The Rise Of Websites Promoting Ana & Mia — And No, They’re Not People

While eating disorders have been a problem for many years, especially for young women, the rise of websites and social media pages promoting anorexia and bulimia is of grave concern to the medical community. Those with eating disorders can too easily find support for their unhealthy compulsions online.

Pro-Eating Disorder Websites

Image by Gokhan Altintas via Flickr

So-called “pro-ana” and “pro-mia” websites, which advocate for anorexia and bulimia, respectively, first came into the public consciousness in about 2001. These websites provide venues where anorexic and bulimic people can encourage one another to pursue their eating disorders.

The Pressure to Look Thin

Image by Sebastian R. via Flickr

Anorexics and bulimics see a parade of their friends posing for photos and selfies on all their social media platforms. When those friends look super-skinny, those with eating disorders receive a constant reminder that they too need to be ultra-thin to be accepted.

Eating Disorder Websites Spread to Social Media

Image by Ian Clark via Flickr

Where once a person with an eating disorder had to make an active choice to go to a pro-ana or pro-mia website, now those websites have migrated to social media. When pro-ana messages shows up on your Facebook feed alongside family photos and personality test results, it makes it feel normal.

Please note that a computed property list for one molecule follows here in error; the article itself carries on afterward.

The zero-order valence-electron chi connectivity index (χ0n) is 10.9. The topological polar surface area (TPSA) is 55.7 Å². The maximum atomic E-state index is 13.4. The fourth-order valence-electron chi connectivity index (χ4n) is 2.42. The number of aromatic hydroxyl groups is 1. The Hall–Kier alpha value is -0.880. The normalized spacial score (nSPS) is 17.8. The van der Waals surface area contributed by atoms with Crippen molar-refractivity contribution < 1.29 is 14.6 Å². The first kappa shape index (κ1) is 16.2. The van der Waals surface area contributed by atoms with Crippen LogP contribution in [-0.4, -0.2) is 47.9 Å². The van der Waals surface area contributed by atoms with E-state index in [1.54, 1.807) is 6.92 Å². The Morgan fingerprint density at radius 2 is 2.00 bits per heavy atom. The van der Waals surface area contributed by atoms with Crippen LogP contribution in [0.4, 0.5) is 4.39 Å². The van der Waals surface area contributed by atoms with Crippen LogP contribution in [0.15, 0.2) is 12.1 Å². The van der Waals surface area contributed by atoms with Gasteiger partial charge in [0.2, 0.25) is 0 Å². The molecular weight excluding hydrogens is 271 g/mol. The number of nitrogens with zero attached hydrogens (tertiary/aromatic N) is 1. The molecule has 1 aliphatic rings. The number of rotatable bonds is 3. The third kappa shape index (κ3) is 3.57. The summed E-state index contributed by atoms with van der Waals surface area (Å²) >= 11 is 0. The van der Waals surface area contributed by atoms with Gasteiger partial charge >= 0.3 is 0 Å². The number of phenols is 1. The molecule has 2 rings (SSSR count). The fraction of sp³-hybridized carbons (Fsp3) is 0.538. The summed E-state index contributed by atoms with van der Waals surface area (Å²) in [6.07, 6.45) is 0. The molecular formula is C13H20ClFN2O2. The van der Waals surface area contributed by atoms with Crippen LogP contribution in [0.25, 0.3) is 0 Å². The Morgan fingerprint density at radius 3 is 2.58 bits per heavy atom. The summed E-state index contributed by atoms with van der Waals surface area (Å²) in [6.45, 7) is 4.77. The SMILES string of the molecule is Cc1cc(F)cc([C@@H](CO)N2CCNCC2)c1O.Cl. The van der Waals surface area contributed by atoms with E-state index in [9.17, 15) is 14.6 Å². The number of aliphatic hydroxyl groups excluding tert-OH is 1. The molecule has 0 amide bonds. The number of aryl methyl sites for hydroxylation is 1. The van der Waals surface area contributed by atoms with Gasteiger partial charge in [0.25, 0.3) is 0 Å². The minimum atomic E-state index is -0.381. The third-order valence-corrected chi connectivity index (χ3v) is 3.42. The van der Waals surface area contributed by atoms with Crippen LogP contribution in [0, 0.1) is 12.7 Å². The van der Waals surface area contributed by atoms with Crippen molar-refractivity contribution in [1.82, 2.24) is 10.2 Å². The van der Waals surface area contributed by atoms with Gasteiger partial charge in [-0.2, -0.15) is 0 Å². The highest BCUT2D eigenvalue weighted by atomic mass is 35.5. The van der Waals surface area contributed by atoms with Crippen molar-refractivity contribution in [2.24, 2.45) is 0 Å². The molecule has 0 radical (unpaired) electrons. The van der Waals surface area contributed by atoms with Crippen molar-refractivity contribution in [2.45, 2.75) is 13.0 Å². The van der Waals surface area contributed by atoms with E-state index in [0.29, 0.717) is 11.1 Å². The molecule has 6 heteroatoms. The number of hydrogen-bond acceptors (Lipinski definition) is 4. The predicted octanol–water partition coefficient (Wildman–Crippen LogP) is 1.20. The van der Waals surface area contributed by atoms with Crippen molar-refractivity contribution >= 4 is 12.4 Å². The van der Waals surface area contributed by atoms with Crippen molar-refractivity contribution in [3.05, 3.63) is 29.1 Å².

Photos Galore

Image by bejealousofme via Flickr

It’s one thing to participate in a chat room with other anorexics or bulimics, but modern social media platforms allow these discussions to become visual. Instagram, Flickr, SnapChat and more let anorexics show off their thigh gaps and bikini bridges with misplaced pride.

Personalization of a Disease

Image via Shutterstock
Image via Shutterstock

As those with eating disorders join together to call their diseases “Ana” and “Mia,” they personalize their disorders, making them sound and feel like friends. As a result, the women frequenting pro-ana and pro-mia websites are more likely to believe that their conditions are positive choices rather than disorders.

Shared Techniques

Image by girl_onthe_les via Flickr

Those who frequent pro-ana and pro-mia websites and social media platforms are likely to pick up new ideas and techniques for avoiding food. Studies show that those who visit these sites regularly are more likely to engage in severe calorie restriction.

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Constantly Changing Hashtags and Terminology

Image by Beth Kanter via Flickr

Despite the efforts of sites such as Instagram to ban frequently used pro-ana hashtags such as “thinspiration,” the pro-ana and pro-mia communities just develop new spellings that allow them to search for each other online. The sense of belonging to a secret society can be dangerously exciting.

Mutual Encouragement

Image by Comunidad de Madrid via Flickr

Social media platforms allow anorexics and bulimics to encourage one another in their unhealthy eating behaviors. When a person receives cheers and “likes” for fasting for extended periods, she is less likely to abandon her dangerous food choices.

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